A security pact at stake, US ignores Karzai's jabs

By BRADLEY KLAPPER | November 18, 2011 | 1:10 PM EST

Afghan President Hamid Karzai, center, Afghan first vice president Qasim Fahim, right, and chairman Sebghatullah Mujadidi, attend a loya jirga, or grand council, in Kabul, Afghanistan, Wednesday, Nov. 16, 2011. The Afghan president told tribal elders on Wednesday that any ongoing partnership with the United States would need to include an end to widely unpopular nighttime raids by NATO and on the international forces handing over control of detention centers to Afghan troops. (AP Photo/Musadeq Sadeq)

WASHINGTON (AP) — U.S. policymakers aren't too happy with what they're hearing from an Afghan political gathering where a long-term security pact with Washington is being discussed.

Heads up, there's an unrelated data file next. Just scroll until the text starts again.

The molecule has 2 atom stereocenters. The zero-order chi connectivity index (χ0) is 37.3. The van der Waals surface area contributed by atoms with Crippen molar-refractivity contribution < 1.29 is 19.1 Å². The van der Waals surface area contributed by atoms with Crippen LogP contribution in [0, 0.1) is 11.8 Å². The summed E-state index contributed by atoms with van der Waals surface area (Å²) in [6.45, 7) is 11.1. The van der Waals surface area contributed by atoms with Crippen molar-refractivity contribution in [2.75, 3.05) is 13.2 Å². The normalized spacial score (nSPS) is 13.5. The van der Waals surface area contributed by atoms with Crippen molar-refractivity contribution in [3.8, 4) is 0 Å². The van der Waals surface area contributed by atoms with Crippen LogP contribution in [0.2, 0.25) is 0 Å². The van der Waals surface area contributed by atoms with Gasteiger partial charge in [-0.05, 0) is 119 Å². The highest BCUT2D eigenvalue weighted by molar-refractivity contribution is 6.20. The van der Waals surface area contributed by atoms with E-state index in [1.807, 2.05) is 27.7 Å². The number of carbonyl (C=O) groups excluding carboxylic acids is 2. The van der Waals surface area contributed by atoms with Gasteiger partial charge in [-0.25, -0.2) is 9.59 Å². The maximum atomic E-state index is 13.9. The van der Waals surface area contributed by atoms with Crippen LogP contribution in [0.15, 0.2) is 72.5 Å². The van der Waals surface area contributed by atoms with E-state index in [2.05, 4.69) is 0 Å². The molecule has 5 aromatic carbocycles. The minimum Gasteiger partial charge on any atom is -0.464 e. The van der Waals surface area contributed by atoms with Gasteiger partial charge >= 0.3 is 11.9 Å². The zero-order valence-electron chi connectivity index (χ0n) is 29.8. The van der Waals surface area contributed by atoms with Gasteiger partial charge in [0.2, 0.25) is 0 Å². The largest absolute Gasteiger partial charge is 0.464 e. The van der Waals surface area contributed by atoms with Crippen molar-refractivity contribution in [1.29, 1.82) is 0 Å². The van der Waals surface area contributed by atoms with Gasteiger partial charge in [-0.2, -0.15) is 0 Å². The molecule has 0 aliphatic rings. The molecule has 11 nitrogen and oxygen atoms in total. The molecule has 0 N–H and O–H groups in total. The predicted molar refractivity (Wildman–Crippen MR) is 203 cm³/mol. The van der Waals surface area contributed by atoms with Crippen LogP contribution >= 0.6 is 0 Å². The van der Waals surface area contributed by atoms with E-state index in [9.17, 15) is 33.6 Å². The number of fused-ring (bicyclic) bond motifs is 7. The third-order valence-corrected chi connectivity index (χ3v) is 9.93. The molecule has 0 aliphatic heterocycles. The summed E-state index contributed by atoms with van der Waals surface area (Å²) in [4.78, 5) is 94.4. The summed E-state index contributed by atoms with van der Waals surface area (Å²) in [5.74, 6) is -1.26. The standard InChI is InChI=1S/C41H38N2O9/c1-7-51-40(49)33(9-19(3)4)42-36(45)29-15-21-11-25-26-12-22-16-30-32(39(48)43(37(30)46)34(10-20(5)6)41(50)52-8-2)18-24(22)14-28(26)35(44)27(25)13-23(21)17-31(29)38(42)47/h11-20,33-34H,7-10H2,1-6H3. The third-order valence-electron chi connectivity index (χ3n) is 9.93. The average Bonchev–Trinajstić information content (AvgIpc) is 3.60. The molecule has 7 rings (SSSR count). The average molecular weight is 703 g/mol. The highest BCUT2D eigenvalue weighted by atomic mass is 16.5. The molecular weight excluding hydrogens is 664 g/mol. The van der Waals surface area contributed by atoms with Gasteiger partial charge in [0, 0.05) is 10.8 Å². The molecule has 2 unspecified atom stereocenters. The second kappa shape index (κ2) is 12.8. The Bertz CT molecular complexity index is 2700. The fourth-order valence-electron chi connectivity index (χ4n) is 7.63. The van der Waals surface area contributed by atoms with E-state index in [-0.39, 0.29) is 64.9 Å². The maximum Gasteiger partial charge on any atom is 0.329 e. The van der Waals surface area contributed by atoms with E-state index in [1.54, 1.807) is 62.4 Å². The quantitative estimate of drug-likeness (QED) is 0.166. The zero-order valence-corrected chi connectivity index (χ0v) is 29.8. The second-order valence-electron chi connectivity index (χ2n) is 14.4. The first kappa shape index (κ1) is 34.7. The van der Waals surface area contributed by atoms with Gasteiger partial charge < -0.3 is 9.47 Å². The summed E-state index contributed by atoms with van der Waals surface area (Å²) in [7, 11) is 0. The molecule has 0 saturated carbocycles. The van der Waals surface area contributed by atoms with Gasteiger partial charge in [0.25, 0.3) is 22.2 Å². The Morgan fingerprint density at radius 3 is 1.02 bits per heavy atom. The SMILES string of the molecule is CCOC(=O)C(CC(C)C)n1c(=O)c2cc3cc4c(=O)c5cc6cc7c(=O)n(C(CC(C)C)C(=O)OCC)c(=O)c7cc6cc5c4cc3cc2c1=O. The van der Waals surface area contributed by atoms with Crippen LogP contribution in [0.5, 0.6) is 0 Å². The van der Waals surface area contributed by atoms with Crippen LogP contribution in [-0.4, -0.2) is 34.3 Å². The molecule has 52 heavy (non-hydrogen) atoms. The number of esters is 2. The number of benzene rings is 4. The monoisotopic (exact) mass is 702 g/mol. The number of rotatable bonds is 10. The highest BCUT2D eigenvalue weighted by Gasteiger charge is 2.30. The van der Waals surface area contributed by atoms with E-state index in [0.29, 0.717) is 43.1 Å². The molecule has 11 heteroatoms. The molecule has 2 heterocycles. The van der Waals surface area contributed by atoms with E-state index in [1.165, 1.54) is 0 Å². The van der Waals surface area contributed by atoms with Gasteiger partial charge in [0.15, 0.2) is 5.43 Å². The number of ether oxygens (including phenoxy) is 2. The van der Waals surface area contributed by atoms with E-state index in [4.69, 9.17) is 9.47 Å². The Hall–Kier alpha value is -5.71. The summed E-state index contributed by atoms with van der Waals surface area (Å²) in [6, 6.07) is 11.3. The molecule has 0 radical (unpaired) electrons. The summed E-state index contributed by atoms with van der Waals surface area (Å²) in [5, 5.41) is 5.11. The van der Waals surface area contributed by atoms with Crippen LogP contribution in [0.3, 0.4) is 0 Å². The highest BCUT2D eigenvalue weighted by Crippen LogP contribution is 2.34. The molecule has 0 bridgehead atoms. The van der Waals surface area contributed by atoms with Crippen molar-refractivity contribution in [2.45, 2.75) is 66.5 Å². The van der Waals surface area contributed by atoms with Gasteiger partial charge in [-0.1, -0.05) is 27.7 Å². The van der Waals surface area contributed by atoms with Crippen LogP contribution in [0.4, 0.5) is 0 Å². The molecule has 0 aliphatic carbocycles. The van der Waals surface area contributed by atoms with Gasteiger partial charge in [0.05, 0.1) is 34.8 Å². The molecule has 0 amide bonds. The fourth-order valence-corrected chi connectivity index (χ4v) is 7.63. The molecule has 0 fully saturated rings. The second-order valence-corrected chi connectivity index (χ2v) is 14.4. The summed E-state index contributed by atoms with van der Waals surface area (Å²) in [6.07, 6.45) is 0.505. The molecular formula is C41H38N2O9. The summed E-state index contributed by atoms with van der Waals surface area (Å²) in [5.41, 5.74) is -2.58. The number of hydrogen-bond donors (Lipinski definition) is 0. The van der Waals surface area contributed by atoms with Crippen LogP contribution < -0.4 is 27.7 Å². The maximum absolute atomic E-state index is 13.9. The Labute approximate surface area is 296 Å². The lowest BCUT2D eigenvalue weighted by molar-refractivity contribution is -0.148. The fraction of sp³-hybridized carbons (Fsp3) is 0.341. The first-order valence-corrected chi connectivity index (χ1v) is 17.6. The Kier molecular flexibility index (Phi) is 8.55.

But they're likely to bless the outcome so long as the gathering endorses an American military presence in Afghanistan after 2014.

President Hamid Karzai's began the meeting by demanding the end of U.S. night raids after American combat troops leave.

U.S. officials see the raids as important to fighting the Taliban insurgency.

They're looking past Karzai's comments for now, knowing they need his support.

Despite Karzai's unpredictability, they still see the Afghan leader as the best partner against al-Qaida and other Taliban extremists, and the best hope for Afghanistan's development.